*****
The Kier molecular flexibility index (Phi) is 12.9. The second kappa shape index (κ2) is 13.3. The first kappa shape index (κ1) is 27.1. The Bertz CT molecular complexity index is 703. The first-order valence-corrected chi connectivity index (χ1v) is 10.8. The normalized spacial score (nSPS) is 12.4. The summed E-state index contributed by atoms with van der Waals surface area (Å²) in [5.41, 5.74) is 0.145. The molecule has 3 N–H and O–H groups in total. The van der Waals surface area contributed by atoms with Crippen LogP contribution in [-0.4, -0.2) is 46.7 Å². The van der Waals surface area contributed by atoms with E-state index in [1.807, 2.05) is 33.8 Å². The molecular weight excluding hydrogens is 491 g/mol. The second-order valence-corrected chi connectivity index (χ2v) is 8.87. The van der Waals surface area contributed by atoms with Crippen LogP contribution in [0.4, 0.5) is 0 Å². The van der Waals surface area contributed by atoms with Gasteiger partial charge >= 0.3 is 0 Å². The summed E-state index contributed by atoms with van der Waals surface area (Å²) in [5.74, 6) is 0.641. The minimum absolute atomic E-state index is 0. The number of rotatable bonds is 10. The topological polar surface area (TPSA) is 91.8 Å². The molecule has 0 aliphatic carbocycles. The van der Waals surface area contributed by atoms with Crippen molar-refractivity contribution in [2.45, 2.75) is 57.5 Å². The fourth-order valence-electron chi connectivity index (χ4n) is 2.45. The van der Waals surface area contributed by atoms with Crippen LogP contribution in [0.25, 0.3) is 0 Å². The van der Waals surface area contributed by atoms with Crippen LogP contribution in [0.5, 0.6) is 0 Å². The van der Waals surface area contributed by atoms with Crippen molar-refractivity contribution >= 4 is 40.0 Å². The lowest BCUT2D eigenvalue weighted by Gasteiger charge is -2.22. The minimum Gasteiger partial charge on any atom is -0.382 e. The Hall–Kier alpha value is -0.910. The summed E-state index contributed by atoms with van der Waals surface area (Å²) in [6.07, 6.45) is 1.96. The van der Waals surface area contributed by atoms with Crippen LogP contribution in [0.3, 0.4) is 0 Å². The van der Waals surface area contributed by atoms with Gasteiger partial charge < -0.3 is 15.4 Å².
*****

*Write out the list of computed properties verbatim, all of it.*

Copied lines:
The Kier molecular flexibility index (Phi) is 12.9. The second kappa shape index (κ2) is 13.3. The first kappa shape index (κ1) is 27.1. The Bertz CT molecular complexity index is 703. The first-order valence-corrected chi connectivity index (χ1v) is 10.8. The normalized spacial score (nSPS) is 12.4. The summed E-state index contributed by atoms with van der Waals surface area (Å²) in [5.41, 5.74) is 0.145. The molecule has 3 N–H and O–H groups in total. The van der Waals surface area contributed by atoms with Crippen LogP contribution in [-0.4, -0.2) is 46.7 Å². The van der Waals surface area contributed by atoms with E-state index in [1.807, 2.05) is 33.8 Å². The molecular weight excluding hydrogens is 491 g/mol. The second-order valence-corrected chi connectivity index (χ2v) is 8.87. The van der Waals surface area contributed by atoms with Crippen LogP contribution in [0.4, 0.5) is 0 Å². The van der Waals surface area contributed by atoms with Gasteiger partial charge >= 0.3 is 0 Å². The summed E-state index contributed by atoms with van der Waals surface area (Å²) in [5.74, 6) is 0.641. The minimum absolute atomic E-state index is 0. The number of rotatable bonds is 10. The topological polar surface area (TPSA) is 91.8 Å². The molecule has 0 aliphatic carbocycles. The van der Waals surface area contributed by atoms with Crippen molar-refractivity contribution in [2.45, 2.75) is 57.5 Å². The fourth-order valence-electron chi connectivity index (χ4n) is 2.45. The van der Waals surface area contributed by atoms with Crippen LogP contribution in [0.25, 0.3) is 0 Å². The van der Waals surface area contributed by atoms with Crippen LogP contribution in [0.5, 0.6) is 0 Å². The van der Waals surface area contributed by atoms with Crippen molar-refractivity contribution >= 4 is 40.0 Å². The lowest BCUT2D eigenvalue weighted by Gasteiger charge is -2.22. The minimum Gasteiger partial charge on any atom is -0.382 e. The Hall–Kier alpha value is -0.910. The summed E-state index contributed by atoms with van der Waals surface area (Å²) in [6.07, 6.45) is 1.96. The van der Waals surface area contributed by atoms with Crippen LogP contribution in [0.3, 0.4) is 0 Å². The van der Waals surface area contributed by atoms with Gasteiger partial charge < -0.3 is 15.4 Å².